You can, of course, develop a convoluted, wag-the-dog theory about how Zuma is behind it all, manipulating everything while presenting a different face to the public. But sometimes, the obvious explanation is the obvious explanation.

There is no doubt that Zuma would love to fire Gordhan and he may still do so. But, if he does, he will be breaking ranks with the ANC consensus and find himself more politically isolated.

South Africa – Zuma says there is no war with the treasury and complains of abuse in parliament



South African President Jacob Zuma said on Tuesday that the Presidency was not at war with the Treasury after reports that an elite police unit was investigating Finance Minister Pravin Gordhan.

Some analysts say Zuma’s allies are behind the investigation in a bid to remove Gordhan, but Zuma denied this was the case.

“There is no war between the Presidency and the Treasury. I am clarifying that point. It must be as clear as anything – there is no war between the Presidency and the Treasury,” he told parliament in answer to a question.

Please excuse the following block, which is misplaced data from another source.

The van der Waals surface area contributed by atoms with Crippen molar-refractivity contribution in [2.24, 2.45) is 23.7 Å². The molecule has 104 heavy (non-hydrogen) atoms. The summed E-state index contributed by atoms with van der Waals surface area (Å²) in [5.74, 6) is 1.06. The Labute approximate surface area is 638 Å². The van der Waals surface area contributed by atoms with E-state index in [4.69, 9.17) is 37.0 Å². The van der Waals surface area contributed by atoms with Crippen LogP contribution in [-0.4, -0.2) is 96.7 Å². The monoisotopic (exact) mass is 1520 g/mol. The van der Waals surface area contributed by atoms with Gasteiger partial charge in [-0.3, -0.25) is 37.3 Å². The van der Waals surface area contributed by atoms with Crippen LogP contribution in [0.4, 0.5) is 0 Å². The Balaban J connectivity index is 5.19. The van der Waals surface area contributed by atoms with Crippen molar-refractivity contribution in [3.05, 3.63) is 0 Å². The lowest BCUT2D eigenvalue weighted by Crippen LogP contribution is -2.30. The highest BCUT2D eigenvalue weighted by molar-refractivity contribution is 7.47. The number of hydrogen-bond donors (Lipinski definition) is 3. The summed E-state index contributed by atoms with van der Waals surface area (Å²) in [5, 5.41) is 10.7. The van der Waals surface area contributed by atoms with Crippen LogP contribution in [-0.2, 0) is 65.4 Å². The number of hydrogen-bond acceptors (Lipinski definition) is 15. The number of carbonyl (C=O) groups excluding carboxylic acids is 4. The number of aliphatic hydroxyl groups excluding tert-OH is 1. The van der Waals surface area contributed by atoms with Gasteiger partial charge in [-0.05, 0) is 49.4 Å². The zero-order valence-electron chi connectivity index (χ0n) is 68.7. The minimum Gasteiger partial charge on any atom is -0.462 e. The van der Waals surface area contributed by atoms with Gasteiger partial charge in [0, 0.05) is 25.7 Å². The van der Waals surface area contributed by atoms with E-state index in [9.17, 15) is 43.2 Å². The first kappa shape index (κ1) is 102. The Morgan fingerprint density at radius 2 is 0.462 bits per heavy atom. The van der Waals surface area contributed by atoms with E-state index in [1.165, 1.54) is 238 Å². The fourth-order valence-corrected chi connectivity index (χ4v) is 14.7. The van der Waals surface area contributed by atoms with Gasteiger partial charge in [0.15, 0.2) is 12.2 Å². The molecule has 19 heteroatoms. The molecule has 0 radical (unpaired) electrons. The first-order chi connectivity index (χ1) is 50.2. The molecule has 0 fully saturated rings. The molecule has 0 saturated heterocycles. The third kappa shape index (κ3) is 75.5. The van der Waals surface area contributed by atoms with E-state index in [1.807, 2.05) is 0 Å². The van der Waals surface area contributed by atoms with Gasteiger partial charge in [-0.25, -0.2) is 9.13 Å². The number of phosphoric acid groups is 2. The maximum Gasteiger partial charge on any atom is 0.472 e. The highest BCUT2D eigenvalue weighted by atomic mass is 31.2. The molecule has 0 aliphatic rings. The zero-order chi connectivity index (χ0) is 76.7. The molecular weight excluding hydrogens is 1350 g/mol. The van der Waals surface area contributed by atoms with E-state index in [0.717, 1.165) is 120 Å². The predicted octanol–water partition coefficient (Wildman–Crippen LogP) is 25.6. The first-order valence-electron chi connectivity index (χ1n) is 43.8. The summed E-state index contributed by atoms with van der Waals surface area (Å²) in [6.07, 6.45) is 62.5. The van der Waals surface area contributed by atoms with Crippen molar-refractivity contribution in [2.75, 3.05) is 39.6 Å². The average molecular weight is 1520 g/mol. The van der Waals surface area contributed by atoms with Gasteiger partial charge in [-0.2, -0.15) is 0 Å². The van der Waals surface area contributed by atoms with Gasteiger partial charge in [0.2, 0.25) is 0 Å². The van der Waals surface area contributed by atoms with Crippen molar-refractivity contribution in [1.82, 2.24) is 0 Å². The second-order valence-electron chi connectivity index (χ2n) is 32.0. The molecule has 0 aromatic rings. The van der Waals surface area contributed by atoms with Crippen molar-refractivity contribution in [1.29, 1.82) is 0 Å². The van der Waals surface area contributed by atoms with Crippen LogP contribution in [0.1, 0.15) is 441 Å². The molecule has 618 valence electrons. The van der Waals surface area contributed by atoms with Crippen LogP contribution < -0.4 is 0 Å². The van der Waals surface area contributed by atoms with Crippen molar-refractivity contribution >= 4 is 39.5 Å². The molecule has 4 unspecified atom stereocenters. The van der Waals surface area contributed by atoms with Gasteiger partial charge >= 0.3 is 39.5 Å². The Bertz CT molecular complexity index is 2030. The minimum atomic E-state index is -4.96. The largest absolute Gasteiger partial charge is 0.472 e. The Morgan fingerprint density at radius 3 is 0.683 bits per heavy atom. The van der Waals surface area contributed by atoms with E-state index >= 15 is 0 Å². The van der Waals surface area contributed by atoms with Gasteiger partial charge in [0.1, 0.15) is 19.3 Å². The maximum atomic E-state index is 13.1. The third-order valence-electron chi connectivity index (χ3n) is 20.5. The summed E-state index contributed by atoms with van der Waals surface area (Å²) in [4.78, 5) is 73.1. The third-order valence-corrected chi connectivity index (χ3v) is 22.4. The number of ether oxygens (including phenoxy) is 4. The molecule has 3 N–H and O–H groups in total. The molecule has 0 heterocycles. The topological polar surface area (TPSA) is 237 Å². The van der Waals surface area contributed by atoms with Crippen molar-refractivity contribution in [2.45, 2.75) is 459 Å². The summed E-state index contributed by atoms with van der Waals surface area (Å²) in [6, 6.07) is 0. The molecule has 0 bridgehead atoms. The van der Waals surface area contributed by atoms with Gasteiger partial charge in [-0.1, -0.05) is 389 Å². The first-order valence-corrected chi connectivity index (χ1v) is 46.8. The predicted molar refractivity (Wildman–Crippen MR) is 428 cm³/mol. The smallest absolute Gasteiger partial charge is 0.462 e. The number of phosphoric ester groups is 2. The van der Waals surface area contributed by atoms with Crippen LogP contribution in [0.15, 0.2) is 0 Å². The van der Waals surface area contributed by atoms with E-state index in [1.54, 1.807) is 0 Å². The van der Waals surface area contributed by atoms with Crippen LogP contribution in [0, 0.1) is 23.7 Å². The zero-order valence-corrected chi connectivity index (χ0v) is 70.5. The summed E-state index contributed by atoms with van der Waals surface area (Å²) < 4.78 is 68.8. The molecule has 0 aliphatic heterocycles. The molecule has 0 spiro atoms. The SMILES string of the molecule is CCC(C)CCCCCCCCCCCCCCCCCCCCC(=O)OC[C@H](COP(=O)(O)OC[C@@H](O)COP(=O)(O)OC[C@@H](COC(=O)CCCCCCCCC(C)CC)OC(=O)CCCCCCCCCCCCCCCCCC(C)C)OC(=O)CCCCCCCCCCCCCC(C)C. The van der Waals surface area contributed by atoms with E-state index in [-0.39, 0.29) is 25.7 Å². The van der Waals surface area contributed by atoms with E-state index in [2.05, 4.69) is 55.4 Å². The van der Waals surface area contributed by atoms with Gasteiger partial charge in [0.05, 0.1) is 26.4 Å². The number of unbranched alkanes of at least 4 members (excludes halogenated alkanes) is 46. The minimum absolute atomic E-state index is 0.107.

BD Live

I am being abused in Parliament, Jacob Zuma complains

President Jacob Zuma. Picture:  REUTERS/SIPHIWE SIBEKO

President Jacob Zuma. Picture: REUTERS/SIPHIWE SIBEKO

“Each time I come here I am abused‚” President Jacob Zuma said in the National Assembly on Tuesday afternoon‚ after his scheduled question-and-answer time session was again disrupted by the opposition EFF.

The exasperated President said: “Instead of answering questions‚ I am called a criminal … a thief. This House has to do something.”

The red berets tried to stop Zuma from speaking on Tuesday and staged a walkout‚ saying they would not listen to him. This incident took place almost four months after Zuma’s last appearance in the National Assembly (May 17)‚ which was marred by the forceful removal of EFF MPs from the House‚ after they had also refused to be addressed by the President then.

On Tuesday‚ Zuma signalled that the heckling was difficult for him to sit through and that he did not think it was fair to expect him to face people who were disrespecting the house of Parliament.

“It is very difficult to me to do my constitutional duty‚” he said.” …If this House is not interested in me answering questions‚ then don’t call me.”

TMG Digital


South Africa – will ANC go for more populist economic policies

Mail and Guardian